Riders' opinions vary on stricter ATV laws

June 28, 2004|by DAVE McMILLION

HEDGESVILLE, W.VA. - It's going to be illegal to ride all-terrain vehicles on roads in Berkeley and Jefferson counties beginning Thursday, but the new laws aren't going to change James Nealis' mind.

Nealis, who lives in Tomahawk, W.Va., said he is going to ride on the roads anyway.

Nealis, who has been riding ATVs since he was a kid, said he believes it is safe to ride them on roads if people use common sense and travel the speed limit.

Besides, there are few places to ride ATVs off roads, Nealis said.

"It's either the road or the track," said Nealis, one of a large group of ATV and motorcycle riders who turned out at the Tomahawk Motocross track Sunday for a day of racing.


"I'm not happy with it," Nealis said of the new county ATV laws.

Officials in Berkeley and Jefferson counties began considering laws restricting ATV use following steady complaints from local residents about the vehicles being driven on public roads.

In Berkeley County, ATV complaints were number two behind gripes about dogs, Berkeley County Commissioner Howard Strauss said.

Even though an ATV law was passed at the state level earlier this year, officials in Berkeley and Jefferson counties passed more restrictive ordinances.

The state law allows ATVs to be ridden on unlined roads, but officials from Berkeley and Jefferson counties have banned ATV use on all roads.

In Berkeley County, first-time offenders of the law will pay a fine of up to $100 and perform 10 hours of community service; second-time offenders will pay a fine of up to $250 and perform 20 hours of community service; and third-time offenders will pay a fine of up to $1,000 and perform 100 hours of community service.

Jefferson County Commissioner Jane Tabb said she did not know what the penalties would be for violation of the Jefferson County law.

The law refers to a section in state law for penalties, Tabb said.

Although Nealis has started racing his ATV at the 1.2 mile Tomahawk Motocross track, he said it's sometimes inconvenient to pack up his gear and take it to the track off Tomahawk Run Road west of Hedgesville.

Nealis said he thinks an effort should be made to regain the right to ride ATVs on roads.

The other view

Some other ATV riders at Tomahawk Motocross Sunday said they believe county officials did the right thing.

They say ATVs are dangerous when used on roads because they are not designed for such surfaces.

ATV tires are designed to slide in dirt, but when they are used on roads, they are more likely to grip onto to the surface and throw a rider off the vehicle, said longtime ATV rider Jim Ballentine.

"I don't think I would want to hit a car in one," said ATV rider Sean Hott, who said he has never ridden an ATV on roads.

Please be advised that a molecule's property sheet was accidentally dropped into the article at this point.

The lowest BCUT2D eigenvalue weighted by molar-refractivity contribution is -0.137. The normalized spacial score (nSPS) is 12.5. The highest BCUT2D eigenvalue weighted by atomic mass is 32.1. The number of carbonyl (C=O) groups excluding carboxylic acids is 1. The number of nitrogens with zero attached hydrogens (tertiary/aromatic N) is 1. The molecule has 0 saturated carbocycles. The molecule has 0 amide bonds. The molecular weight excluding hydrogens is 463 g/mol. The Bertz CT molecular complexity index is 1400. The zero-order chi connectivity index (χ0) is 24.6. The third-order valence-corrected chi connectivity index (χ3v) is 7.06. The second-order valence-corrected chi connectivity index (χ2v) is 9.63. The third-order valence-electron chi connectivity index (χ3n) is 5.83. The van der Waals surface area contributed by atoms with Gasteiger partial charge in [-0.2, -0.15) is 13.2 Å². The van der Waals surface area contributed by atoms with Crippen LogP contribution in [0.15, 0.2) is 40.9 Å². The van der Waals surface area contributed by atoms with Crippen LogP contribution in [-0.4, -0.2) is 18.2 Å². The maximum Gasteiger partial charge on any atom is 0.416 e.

"They shouldn't be on the roads, period," said Hott as he took a break under a tent at the motocross track.

Hott, of Martinsburg, W.Va., said he believes there are a lot of off-road places where ATV riders can go, but riders often will not go to them.

One area where ATVs are allowed is in George Washington National Forest, which is close to Winchester, Va., Hott said.

Fifteen-year-old Blake McIntyre said he thinks the newly passed ATV laws in Berkeley and Jefferson counties are "kind of stupid."

McIntyre, who lives near Tomahawk, said he typically has ridden ATVs on local roads. He said police often will not stop ATV riders on roads if they are not driving recklessly.

But with the new county ATV laws about to go into effect, McIntyre said he probably will be coming to the Tomahawk Motocross track to ride.

Tomahawk Motocross opened about three years ago.

Using the natural contour of the land, the track leads ATV and dirt bike riders on a trail that loops through wooded and open areas.

During a set of races Sunday, ATV riders sped around the course, their loud engines echoing through the facility and kicking up clouds of dust.

Although track owner Chad Gochenour declined to say how many ATV riders regularly come to his track, he said he would like county officials to work with him to promote it as a place to ride and learn how to ride ATVs.

"There's a demand for it around here," Gochenour said, adding that ATV riding is a popular sport in the southern part of the state.

Manufacturers often pay new ATV owners up to $200 to attend safety courses, Gochenour said.

Tomahawk Motocross offers safety courses, although Gochenour said only a small number of people take advantage of them.

On average, Gochenour said about eight riders take the courses, which are offered every two weeks.

Tomahawk Motocross is open every weekend for ATV and dirt bike practice, Gochenour said. Sunday's race was one of about 10 held at the track every year, he said.

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